Home FOREIGN Washington Governor Proclaims State Of Emergency As Mudslide Renders 108 People Missing

Washington Governor Proclaims State Of Emergency As Mudslide Renders 108 People Missing

Washington Governor, Jay Inslee
Washington Governor, Jay Inslee

Washington Governor, Jay Inslee has proclaimed a state of emergency after a devastating mudslide occured in a rural part of Washington state, leaving eight people dead and about 100 others missing.
The governor, who described the scene as “a square mile of total devastation” after flying over the disaster area midday, assured families that everything was being done to find their missing loved ones.
Officials described the mudslide as “a big wall of mud and debris.” It blocked about a mile of State Route 530 near the town of Oso, about 55 miles north of Seattle. It was reported to be about 15 feet deep in some areas.
Authorities believe the slide was caused by ground made unstable by recent heavy rainfall.
The slide wiped through what neighbors described as a former fishing village of small homes — some nearly 100 years old.
The search for the missing ones is continuing even as authorities said some may have been able to get out on their own. The number unaccounted for could change because some people may have been in cars and on roads when the slide hit just before 11 a.m. Saturday, authorities said.
A 1-square-mile mudslide struck Saturday morning in Snohomish County, critically injuring several people and destroying about 30 several homes. Eight bodies have been pulled from the scene and authorities described the search for additional survivors to be “grim.”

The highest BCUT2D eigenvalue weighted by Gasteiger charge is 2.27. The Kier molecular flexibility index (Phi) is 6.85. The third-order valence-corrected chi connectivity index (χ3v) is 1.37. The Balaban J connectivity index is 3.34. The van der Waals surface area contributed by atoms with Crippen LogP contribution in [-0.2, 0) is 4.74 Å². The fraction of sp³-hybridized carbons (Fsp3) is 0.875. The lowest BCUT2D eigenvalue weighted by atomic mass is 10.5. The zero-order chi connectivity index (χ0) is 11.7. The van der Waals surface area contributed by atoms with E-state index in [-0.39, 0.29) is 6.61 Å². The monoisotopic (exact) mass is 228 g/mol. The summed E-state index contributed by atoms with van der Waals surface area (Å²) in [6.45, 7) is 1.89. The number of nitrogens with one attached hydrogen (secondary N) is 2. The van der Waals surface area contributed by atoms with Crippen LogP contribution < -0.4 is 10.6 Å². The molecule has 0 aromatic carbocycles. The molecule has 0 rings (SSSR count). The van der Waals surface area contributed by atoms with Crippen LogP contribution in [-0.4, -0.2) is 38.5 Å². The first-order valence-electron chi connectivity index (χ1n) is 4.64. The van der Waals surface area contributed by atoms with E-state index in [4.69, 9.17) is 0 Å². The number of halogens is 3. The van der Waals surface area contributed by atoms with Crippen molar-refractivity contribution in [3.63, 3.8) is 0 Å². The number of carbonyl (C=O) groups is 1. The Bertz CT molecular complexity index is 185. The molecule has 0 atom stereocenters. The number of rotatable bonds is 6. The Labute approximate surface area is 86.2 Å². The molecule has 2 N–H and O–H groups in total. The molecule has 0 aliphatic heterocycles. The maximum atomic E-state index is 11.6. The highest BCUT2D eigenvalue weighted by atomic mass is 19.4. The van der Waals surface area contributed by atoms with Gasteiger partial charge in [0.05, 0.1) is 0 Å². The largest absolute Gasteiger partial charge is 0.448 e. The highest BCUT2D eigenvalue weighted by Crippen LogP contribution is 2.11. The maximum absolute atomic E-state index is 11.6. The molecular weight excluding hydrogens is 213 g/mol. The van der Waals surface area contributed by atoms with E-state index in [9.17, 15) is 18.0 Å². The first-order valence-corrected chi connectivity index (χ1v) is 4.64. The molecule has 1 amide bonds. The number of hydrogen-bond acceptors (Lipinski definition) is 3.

John Pennington, emergency response managing director, said there are reports of up to 108 people missing in the mudslide but noted that number is unconfirmed.
“This is a large scale disaster event,” Pennington said, adding: “we have 108 individual names, or likeness … It’s a soft 108.
“It was Saturday and probably a higher number than what you would see on a week day,” he said of the victims during a press conference today. Pennington said it remains unclear how many structures were impacted at the time.
Crews were able to get to the muddy, tree-strewn area after geologists flew over in a helicopter and determined it was safe enough for emergency responders and technical rescue personnel to search for possible survivors, Snohomish County Fire District 21 Chief Travis Hots said Sunday evening.
“We didn’t see or hear any signs of life out there today,” he said, adding that they did not search the entire debris field, only drier areas safe to traverse. “It’s very disappointing to all emergency responders on scene.”
Hospital spokeswoman, Susan Gregg said two men, ages 37 and 58, were in serious condition, while a 25-year-old woman was upgraded to satisfactory condition.
Bruce Blacker, who lives just west of the slide, doesn’t know the whereabouts of six neighbors.
“It’s a very close knit community,” Blacker said as he waited at an Arlington roadblock before troopers let him through. There were almost 20 homes in the neighborhood that was destroyed, he said.
Search-and-rescue help came from around the region, including the Washington State Patrol and the Army Corps of Engineers. More than 100 were at the scene.
Evacuation shelters were set up at Post Middle School in Arlington and the Darrington Community Center.
Dane Williams, 30, who lives a few miles from the mudslide, spent Saturday night at a Red Cross shelter at the Arlington school.
He said he saw a few “pretty distraught” people at the shelter who didn’t know the fate of love.

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